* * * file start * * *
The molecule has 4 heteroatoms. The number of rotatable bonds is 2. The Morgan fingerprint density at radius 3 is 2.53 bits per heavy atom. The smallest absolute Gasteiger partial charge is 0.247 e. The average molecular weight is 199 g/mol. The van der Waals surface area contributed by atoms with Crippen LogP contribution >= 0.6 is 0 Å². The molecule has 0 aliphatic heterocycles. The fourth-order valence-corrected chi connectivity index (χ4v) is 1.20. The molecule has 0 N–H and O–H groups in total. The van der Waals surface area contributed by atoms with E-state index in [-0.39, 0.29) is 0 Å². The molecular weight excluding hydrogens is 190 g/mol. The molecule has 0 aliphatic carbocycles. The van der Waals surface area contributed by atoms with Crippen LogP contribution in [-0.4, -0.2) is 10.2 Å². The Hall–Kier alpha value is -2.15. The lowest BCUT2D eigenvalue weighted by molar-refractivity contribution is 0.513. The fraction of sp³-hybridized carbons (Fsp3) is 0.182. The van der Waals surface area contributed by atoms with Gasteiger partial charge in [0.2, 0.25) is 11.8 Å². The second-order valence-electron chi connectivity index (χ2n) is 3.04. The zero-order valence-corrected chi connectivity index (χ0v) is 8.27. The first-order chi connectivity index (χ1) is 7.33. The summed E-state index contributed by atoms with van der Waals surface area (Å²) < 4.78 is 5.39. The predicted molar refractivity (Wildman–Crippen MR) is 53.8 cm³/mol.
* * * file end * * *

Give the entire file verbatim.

The molecule has 4 heteroatoms. The number of rotatable bonds is 2. The Morgan fingerprint density at radius 3 is 2.53 bits per heavy atom. The smallest absolute Gasteiger partial charge is 0.247 e. The average molecular weight is 199 g/mol. The van der Waals surface area contributed by atoms with Crippen LogP contribution >= 0.6 is 0 Å². The molecule has 0 aliphatic heterocycles. The fourth-order valence-corrected chi connectivity index (χ4v) is 1.20. The molecule has 0 N–H and O–H groups in total. The van der Waals surface area contributed by atoms with E-state index in [-0.39, 0.29) is 0 Å². The molecular weight excluding hydrogens is 190 g/mol. The molecule has 0 aliphatic carbocycles. The van der Waals surface area contributed by atoms with Crippen LogP contribution in [-0.4, -0.2) is 10.2 Å². The Hall–Kier alpha value is -2.15. The lowest BCUT2D eigenvalue weighted by molar-refractivity contribution is 0.513. The fraction of sp³-hybridized carbons (Fsp3) is 0.182. The van der Waals surface area contributed by atoms with Gasteiger partial charge in [0.2, 0.25) is 11.8 Å². The second-order valence-electron chi connectivity index (χ2n) is 3.04. The zero-order valence-corrected chi connectivity index (χ0v) is 8.27. The first-order chi connectivity index (χ1) is 7.33. The summed E-state index contributed by atoms with van der Waals surface area (Å²) < 4.78 is 5.39. The predicted molar refractivity (Wildman–Crippen MR) is 53.8 cm³/mol.